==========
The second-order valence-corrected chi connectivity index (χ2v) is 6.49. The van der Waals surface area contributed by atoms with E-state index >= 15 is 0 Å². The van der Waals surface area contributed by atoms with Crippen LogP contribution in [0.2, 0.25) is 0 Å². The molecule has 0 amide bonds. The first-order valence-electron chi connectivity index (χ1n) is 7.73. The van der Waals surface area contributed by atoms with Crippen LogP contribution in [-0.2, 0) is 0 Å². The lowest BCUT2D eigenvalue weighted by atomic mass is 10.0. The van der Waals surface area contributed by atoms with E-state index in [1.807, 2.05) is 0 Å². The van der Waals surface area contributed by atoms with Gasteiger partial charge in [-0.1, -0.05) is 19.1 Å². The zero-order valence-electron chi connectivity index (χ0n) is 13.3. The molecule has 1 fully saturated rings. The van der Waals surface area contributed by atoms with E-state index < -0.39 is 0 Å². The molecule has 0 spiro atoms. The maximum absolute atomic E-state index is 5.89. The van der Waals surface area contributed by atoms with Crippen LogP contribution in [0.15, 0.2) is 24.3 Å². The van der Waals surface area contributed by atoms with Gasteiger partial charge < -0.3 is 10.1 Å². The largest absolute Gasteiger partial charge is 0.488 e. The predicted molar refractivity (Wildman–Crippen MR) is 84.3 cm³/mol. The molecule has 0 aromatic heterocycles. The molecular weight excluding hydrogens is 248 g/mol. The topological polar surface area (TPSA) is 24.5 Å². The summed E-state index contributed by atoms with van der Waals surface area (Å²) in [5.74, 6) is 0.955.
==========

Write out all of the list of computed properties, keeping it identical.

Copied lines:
The second-order valence-corrected chi connectivity index (χ2v) is 6.49. The van der Waals surface area contributed by atoms with E-state index >= 15 is 0 Å². The van der Waals surface area contributed by atoms with Crippen LogP contribution in [0.2, 0.25) is 0 Å². The molecule has 0 amide bonds. The first-order valence-electron chi connectivity index (χ1n) is 7.73. The van der Waals surface area contributed by atoms with Crippen LogP contribution in [-0.2, 0) is 0 Å². The lowest BCUT2D eigenvalue weighted by atomic mass is 10.0. The van der Waals surface area contributed by atoms with E-state index in [1.807, 2.05) is 0 Å². The van der Waals surface area contributed by atoms with Gasteiger partial charge in [-0.1, -0.05) is 19.1 Å². The zero-order valence-electron chi connectivity index (χ0n) is 13.3. The molecule has 1 fully saturated rings. The van der Waals surface area contributed by atoms with E-state index < -0.39 is 0 Å². The molecule has 0 spiro atoms. The maximum absolute atomic E-state index is 5.89. The van der Waals surface area contributed by atoms with Crippen LogP contribution in [0.15, 0.2) is 24.3 Å². The van der Waals surface area contributed by atoms with Gasteiger partial charge < -0.3 is 10.1 Å². The largest absolute Gasteiger partial charge is 0.488 e. The predicted molar refractivity (Wildman–Crippen MR) is 84.3 cm³/mol. The molecule has 0 aromatic heterocycles. The molecular weight excluding hydrogens is 248 g/mol. The topological polar surface area (TPSA) is 24.5 Å². The summed E-state index contributed by atoms with van der Waals surface area (Å²) in [5.74, 6) is 0.955.